Table 2 shows the hazard ratios (HRs) of stroke and its types according to groups of changes in the family household composition. During the 1,043,446 person-years of the follow-up (median follow-up period = 13.6 years) for 35,247 men and 41,758 women, a total of 3,858 cases of newly diagnosed stroke (1485 hemorrhagic and 2373 ischemic) were documented. When compared with no change in the household composition, men and women who have lost ≥1 category of family members have higher risk of total stroke; the multivariable HRs (95% CI) were 1.15 (1.05–1.26) and 1.11 (1.01–1.22), respectively (model 2). Among women only, gaining ≥1 category of family members and mixed losing and gaining of family members were associated with higher risk of stroke; HRs (95% CI) were 1.16 (1.02–1.37) and 1.22 (1.02–1.46), respectively (model 2). These associations were evident for ischemic stroke in men and hemorrhagic stroke in women, and remained unchanged after further adjustment for possible mediating factors (model 3).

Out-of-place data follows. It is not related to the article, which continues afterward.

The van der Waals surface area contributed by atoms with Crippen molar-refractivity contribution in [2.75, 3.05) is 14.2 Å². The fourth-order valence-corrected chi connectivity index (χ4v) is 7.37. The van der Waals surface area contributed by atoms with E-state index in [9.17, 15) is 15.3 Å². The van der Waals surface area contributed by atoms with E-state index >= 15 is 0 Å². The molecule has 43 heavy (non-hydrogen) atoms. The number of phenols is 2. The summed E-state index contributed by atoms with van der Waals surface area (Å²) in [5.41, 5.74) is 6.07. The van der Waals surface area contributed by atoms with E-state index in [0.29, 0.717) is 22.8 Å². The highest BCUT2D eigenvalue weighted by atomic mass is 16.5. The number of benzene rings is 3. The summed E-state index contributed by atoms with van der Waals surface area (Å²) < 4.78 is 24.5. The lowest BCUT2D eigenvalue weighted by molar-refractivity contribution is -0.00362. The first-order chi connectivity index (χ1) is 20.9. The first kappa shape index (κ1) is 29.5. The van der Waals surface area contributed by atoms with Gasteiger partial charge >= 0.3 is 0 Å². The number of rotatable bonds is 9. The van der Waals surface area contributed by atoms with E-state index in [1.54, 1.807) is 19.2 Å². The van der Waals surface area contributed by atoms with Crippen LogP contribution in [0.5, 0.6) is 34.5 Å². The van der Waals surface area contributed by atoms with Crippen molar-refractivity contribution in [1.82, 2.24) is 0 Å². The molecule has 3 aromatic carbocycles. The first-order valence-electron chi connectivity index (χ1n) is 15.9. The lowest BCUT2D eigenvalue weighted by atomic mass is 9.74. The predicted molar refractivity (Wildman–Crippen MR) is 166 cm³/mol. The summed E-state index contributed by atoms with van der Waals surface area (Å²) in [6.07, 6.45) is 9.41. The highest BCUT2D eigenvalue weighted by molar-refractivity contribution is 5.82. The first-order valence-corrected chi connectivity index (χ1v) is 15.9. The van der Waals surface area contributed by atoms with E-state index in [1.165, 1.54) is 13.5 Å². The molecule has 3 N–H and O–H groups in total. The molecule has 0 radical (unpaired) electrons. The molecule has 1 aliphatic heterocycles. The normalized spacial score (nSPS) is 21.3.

Tables 3 and 4 show the HRs for stroke risk within subgroups of losing and gaining family members. Losing a spouse was associated with higher risk of total and ischemic strokes in men and tended to increase the risk of total and hemorrhagic strokes in women. Due to overlap within the subgroups for these analyses, adjustments were made for the loss of other family members besides the loss of spouse; the multivariable HRs (95% CI) for total stroke were 1.17 (1.09–1.39) for men and 1.11 (0.98–1.33) for women (model 2). Moreover, when the analysis was restricted to only those who experienced loss of only a spouse (excluding members lost spouse and other family members) the results did not materially change; HRs (95% CI) in men and women were 1.15 (1.04–1.39) and 1.11 (0.99–1.38), respectively. Losing family members other than spouse was not associated with risk of stroke in either gender.